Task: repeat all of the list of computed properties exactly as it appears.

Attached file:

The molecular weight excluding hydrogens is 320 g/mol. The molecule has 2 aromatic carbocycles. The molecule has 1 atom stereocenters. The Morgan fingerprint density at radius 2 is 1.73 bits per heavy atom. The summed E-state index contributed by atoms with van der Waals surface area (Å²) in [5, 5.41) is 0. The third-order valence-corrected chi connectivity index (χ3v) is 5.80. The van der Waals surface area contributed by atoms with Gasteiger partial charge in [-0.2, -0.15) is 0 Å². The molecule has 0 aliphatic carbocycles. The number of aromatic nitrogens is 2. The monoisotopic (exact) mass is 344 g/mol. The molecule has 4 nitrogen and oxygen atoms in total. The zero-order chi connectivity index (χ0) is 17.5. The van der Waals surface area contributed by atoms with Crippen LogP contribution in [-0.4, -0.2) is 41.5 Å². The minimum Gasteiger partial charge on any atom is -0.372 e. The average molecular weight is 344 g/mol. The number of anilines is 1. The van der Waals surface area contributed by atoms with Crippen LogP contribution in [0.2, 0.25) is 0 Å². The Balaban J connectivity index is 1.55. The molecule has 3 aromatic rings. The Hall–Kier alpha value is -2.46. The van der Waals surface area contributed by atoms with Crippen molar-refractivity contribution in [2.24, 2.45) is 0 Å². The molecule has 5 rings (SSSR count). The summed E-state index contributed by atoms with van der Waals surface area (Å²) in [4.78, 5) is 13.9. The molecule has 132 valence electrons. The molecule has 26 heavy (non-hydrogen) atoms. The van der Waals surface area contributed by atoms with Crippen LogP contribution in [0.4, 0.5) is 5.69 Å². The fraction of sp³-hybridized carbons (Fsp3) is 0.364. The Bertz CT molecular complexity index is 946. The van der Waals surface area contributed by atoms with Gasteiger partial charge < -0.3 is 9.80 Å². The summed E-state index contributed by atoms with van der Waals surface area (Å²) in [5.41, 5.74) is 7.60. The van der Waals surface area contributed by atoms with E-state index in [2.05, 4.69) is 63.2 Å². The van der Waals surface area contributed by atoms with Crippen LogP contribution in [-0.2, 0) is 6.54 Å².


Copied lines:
The molecular weight excluding hydrogens is 320 g/mol. The molecule has 2 aromatic carbocycles. The molecule has 1 atom stereocenters. The Morgan fingerprint density at radius 2 is 1.73 bits per heavy atom. The summed E-state index contributed by atoms with van der Waals surface area (Å²) in [5, 5.41) is 0. The third-order valence-corrected chi connectivity index (χ3v) is 5.80. The van der Waals surface area contributed by atoms with Gasteiger partial charge in [-0.2, -0.15) is 0 Å². The molecule has 0 aliphatic carbocycles. The number of aromatic nitrogens is 2. The monoisotopic (exact) mass is 344 g/mol. The molecule has 4 nitrogen and oxygen atoms in total. The zero-order chi connectivity index (χ0) is 17.5. The van der Waals surface area contributed by atoms with Crippen LogP contribution in [-0.4, -0.2) is 41.5 Å². The minimum Gasteiger partial charge on any atom is -0.372 e. The average molecular weight is 344 g/mol. The number of anilines is 1. The van der Waals surface area contributed by atoms with Crippen LogP contribution in [0.2, 0.25) is 0 Å². The Balaban J connectivity index is 1.55. The molecule has 3 aromatic rings. The Hall–Kier alpha value is -2.46. The van der Waals surface area contributed by atoms with Crippen molar-refractivity contribution in [2.24, 2.45) is 0 Å². The molecule has 5 rings (SSSR count). The summed E-state index contributed by atoms with van der Waals surface area (Å²) in [4.78, 5) is 13.9. The molecule has 132 valence electrons. The molecule has 26 heavy (non-hydrogen) atoms. The van der Waals surface area contributed by atoms with Crippen LogP contribution in [0.4, 0.5) is 5.69 Å². The fraction of sp³-hybridized carbons (Fsp3) is 0.364. The Bertz CT molecular complexity index is 946. The van der Waals surface area contributed by atoms with Gasteiger partial charge < -0.3 is 9.80 Å². The summed E-state index contributed by atoms with van der Waals surface area (Å²) in [5.41, 5.74) is 7.60. The van der Waals surface area contributed by atoms with E-state index in [2.05, 4.69) is 63.2 Å². The van der Waals surface area contributed by atoms with Crippen LogP contribution in [-0.2, 0) is 6.54 Å².